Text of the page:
Second, there is a need to invest in digital skills for workers and ICT capacity for firms, especially smaller SMEs who continue to lag in adoption, and for whom digital adoption gaps with larger firms have grown over the last decade. As one example of policy action in this space, the regional agency for economic development of the Basque Country (Spain) has launched Inplantalariak, whereby a team of technology advisors provide free support to help self-employed and micro firms find solutions on teleworking, remote monitoring and management, cyber-security and e-commerce.
Third, mid-sized cities and towns need to work to improve connectivity, amenities and quality of life as a means of attracting and retaining skilled workers. That includes improving public transport to large cities for occasional office workers, as well as enhancing the cultural and leisure offer and the availability and quality of public services. For example, faster rail connections – as envisaged under the US North Atlantic Rail plan – could transform cities such as Hartford, Connecticut into attractive alternative locations for office workers in Boston or New York.
Finally, policy action should seek to anticipate and manage population changes to ensure that outcomes from remote working are efficient and environmentally sustainable. This will require adopting more flexible policies on land use and housing and better integration of rural and urban transport systems, as well as policies to manage new pressures on the environment.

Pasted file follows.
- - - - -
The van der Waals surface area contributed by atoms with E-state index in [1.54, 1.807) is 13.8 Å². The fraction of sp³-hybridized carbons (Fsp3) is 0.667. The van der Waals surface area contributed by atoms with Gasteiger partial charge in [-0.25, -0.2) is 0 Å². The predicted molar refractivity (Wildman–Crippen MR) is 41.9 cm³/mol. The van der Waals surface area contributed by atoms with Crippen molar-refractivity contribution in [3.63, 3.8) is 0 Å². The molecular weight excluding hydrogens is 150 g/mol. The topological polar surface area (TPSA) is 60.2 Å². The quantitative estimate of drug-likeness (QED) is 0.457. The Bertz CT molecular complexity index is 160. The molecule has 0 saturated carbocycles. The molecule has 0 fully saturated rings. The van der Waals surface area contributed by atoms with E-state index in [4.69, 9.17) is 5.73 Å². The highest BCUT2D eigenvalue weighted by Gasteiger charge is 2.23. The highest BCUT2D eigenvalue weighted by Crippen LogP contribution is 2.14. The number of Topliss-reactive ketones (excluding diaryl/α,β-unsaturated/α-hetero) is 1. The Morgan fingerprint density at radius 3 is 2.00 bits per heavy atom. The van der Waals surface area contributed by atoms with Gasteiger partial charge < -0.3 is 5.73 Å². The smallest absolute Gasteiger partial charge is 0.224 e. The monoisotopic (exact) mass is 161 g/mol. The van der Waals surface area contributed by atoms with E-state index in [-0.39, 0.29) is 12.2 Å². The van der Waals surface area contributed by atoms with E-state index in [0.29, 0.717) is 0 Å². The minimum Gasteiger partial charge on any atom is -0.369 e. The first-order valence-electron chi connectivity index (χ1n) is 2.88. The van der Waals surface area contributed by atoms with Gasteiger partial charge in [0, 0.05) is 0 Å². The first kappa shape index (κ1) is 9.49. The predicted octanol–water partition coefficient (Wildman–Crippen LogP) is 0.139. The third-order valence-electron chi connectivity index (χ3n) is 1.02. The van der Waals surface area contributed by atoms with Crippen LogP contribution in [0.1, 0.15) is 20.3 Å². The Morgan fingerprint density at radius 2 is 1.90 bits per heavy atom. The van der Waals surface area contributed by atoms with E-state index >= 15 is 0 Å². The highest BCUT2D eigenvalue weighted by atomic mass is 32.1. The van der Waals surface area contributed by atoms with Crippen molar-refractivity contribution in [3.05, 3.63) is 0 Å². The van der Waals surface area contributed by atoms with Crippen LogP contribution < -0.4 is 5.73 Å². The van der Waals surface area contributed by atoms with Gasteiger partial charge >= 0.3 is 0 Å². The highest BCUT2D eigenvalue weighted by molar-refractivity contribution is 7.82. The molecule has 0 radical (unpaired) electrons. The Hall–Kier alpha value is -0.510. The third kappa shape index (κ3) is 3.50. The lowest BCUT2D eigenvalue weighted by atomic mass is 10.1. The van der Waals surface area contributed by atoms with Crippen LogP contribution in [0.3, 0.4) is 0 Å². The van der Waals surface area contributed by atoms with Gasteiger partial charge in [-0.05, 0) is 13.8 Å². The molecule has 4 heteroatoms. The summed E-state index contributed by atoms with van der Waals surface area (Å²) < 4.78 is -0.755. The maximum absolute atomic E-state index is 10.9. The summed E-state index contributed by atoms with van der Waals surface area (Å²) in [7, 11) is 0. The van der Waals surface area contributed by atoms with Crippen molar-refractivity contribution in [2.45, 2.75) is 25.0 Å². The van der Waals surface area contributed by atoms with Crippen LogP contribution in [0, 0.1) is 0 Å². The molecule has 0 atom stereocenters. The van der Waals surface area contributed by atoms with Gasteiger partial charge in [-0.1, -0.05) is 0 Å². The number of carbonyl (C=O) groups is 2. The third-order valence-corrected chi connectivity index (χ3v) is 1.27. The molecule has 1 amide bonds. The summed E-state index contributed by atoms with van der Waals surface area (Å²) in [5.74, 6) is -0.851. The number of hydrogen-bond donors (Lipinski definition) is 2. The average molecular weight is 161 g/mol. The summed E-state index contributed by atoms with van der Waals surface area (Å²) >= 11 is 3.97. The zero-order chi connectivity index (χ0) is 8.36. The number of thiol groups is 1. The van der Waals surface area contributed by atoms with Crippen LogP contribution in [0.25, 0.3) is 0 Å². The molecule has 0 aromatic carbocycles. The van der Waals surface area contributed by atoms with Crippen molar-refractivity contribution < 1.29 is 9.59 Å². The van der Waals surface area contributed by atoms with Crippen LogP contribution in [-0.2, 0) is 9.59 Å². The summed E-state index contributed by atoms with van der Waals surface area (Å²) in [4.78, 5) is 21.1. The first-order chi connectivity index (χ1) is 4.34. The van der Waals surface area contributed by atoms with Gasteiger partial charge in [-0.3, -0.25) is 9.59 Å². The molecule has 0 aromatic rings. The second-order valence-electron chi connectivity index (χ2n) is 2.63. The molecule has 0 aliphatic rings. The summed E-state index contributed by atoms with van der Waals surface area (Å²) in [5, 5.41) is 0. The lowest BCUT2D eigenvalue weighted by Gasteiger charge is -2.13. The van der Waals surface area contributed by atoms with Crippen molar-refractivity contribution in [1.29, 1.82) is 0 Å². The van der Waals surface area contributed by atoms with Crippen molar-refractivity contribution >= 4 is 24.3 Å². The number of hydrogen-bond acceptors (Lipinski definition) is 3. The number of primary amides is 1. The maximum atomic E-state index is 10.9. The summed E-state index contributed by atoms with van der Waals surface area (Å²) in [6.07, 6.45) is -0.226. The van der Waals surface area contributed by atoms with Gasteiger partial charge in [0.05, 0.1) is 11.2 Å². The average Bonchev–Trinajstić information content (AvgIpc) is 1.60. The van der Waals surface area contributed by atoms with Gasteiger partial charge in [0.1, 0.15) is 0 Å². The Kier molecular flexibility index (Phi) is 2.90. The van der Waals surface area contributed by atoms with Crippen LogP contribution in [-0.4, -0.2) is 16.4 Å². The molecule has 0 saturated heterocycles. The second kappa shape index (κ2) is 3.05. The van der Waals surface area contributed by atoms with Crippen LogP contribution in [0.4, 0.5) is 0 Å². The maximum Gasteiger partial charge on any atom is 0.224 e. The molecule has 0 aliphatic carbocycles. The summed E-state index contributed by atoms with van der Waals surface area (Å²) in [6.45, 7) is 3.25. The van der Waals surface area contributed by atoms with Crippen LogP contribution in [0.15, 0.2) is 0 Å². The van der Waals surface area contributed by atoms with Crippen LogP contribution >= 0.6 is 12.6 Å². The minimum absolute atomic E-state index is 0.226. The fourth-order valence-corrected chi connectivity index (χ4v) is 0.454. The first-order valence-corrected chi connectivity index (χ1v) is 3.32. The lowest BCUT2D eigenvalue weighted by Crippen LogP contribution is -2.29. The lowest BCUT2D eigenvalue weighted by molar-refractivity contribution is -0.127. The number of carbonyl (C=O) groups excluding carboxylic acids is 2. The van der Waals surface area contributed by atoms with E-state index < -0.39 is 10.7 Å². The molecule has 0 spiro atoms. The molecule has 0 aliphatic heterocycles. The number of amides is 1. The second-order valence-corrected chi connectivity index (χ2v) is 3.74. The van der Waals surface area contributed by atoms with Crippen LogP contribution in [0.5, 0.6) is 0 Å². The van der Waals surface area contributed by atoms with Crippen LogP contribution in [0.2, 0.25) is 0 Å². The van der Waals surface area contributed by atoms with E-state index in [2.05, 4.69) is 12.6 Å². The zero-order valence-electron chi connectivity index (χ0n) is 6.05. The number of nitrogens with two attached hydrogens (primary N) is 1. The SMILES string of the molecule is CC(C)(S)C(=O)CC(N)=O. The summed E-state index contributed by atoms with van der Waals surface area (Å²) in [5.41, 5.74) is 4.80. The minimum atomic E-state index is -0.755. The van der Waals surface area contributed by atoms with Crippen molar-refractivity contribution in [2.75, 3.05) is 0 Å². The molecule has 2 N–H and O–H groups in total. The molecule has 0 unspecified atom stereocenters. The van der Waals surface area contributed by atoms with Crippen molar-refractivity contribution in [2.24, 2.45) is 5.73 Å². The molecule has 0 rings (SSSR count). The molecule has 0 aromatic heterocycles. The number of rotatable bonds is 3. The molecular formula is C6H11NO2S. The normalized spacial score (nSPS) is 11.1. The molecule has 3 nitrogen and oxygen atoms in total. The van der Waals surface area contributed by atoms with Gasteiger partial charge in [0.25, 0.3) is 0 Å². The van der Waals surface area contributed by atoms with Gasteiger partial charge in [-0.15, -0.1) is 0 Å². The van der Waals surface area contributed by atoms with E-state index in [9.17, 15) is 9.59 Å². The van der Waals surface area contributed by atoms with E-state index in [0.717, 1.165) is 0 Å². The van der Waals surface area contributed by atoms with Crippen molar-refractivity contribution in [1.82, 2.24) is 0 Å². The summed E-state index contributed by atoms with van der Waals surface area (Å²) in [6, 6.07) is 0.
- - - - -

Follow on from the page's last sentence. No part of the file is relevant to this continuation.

In a world where much remains uncertain, we can already be sure of some things. To survive, all places now need access to advanced digital infrastructure and policies to support its use. But to thrive, “economic” policies will increasingly need to focus on bolstering the public services and amenities necessary to attract and retain footloose firms and workers, and look to co-ordinate policies over larger geographies as the commuting footprint of workers expands. And all places must put in place more agile policies to respond to their new normal – whether workers stay or go.
- 2021 OECD Employment Outlook
- Implications of Remote Working Adoption on Place Based Policies: A focus on G7 countries, OECD, 2021
- OECD Regions and Cities at a Glance 2020
- The Digital Transformation of SMEs, OECD, 2020
- OECD (2020), “Exploring policy options on teleworking: Steering local economic and employment development in the time of remote work”, OECD Local Economic and Employment Development (LEED) Papers, No. 2020/10, OECD Publishing, Paris, https://doi.org/10.1787/5738b561-en (page 23).
- OECD Delivering Quality Education and Health Care to All
Jose Enrique Garcilazo is the Head of the Regional and Rural Policy Unit within the Regional Development and Tourism Division at OECD’s Centre for Entrepreneurship SME’s, Regions and Cities. His work mainly focuses on analysing the key drivers for growth and bottlenecks among different types of regions and their impact to aggregate growth. Current projects aim at redefining modern rural development policies that can support inclusive growth and maximize the growth potential of rural areas by valorising their assets and resources. He was the former Head of Unit for Regional Growth and Policies. Author of three books and a variety of articles, Jose Enrique has been at the OECD for the last 13 years. He occasionally teaches at Science Po in the Masters of Public Affairs and in the Masters of International Relations program. Prior to the OECD, he obtained a PhD degree from the University of Texas at Austin at the LBJ School of Public Affairs.